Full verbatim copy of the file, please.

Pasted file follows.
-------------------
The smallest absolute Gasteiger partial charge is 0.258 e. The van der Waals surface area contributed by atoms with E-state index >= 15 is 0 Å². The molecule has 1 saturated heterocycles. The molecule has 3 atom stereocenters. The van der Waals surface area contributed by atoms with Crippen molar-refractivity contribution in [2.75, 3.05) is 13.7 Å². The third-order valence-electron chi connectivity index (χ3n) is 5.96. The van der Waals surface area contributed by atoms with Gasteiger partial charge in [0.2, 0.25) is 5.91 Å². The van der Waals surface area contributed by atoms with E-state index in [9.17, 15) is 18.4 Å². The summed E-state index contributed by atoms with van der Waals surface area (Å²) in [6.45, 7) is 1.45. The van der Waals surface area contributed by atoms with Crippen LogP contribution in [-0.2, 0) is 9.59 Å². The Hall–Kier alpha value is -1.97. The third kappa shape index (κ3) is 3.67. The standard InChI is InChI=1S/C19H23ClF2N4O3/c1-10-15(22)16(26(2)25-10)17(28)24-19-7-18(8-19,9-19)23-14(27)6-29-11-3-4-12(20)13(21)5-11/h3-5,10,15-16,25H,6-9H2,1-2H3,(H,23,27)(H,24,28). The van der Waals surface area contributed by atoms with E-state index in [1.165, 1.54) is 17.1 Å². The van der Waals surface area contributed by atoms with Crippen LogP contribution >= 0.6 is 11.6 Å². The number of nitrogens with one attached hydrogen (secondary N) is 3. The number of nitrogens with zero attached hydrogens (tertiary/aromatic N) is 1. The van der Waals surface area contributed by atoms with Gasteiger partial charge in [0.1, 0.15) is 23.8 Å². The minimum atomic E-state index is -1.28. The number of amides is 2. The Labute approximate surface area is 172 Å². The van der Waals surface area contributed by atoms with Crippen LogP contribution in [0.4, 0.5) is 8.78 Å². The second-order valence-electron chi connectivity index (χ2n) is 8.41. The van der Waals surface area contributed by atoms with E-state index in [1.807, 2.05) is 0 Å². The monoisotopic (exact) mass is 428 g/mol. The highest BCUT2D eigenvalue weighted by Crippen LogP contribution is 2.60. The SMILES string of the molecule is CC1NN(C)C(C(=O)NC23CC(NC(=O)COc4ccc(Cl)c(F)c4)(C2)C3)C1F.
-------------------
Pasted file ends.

The smallest absolute Gasteiger partial charge is 0.258 e. The van der Waals surface area contributed by atoms with E-state index >= 15 is 0 Å². The molecule has 1 saturated heterocycles. The molecule has 3 atom stereocenters. The van der Waals surface area contributed by atoms with Crippen molar-refractivity contribution in [2.75, 3.05) is 13.7 Å². The third-order valence-electron chi connectivity index (χ3n) is 5.96. The van der Waals surface area contributed by atoms with Gasteiger partial charge in [0.2, 0.25) is 5.91 Å². The van der Waals surface area contributed by atoms with E-state index in [9.17, 15) is 18.4 Å². The summed E-state index contributed by atoms with van der Waals surface area (Å²) in [6.45, 7) is 1.45. The van der Waals surface area contributed by atoms with Crippen LogP contribution in [-0.2, 0) is 9.59 Å². The Hall–Kier alpha value is -1.97. The third kappa shape index (κ3) is 3.67. The standard InChI is InChI=1S/C19H23ClF2N4O3/c1-10-15(22)16(26(2)25-10)17(28)24-19-7-18(8-19,9-19)23-14(27)6-29-11-3-4-12(20)13(21)5-11/h3-5,10,15-16,25H,6-9H2,1-2H3,(H,23,27)(H,24,28). The van der Waals surface area contributed by atoms with E-state index in [1.165, 1.54) is 17.1 Å². The van der Waals surface area contributed by atoms with Crippen LogP contribution >= 0.6 is 11.6 Å². The number of nitrogens with one attached hydrogen (secondary N) is 3. The number of nitrogens with zero attached hydrogens (tertiary/aromatic N) is 1. The van der Waals surface area contributed by atoms with Gasteiger partial charge in [0.1, 0.15) is 23.8 Å². The minimum atomic E-state index is -1.28. The number of amides is 2. The Labute approximate surface area is 172 Å². The van der Waals surface area contributed by atoms with Crippen LogP contribution in [0.4, 0.5) is 8.78 Å². The second-order valence-electron chi connectivity index (χ2n) is 8.41. The van der Waals surface area contributed by atoms with E-state index in [1.807, 2.05) is 0 Å². The monoisotopic (exact) mass is 428 g/mol. The highest BCUT2D eigenvalue weighted by Crippen LogP contribution is 2.60. The SMILES string of the molecule is CC1NN(C)C(C(=O)NC23CC(NC(=O)COc4ccc(Cl)c(F)c4)(C2)C3)C1F.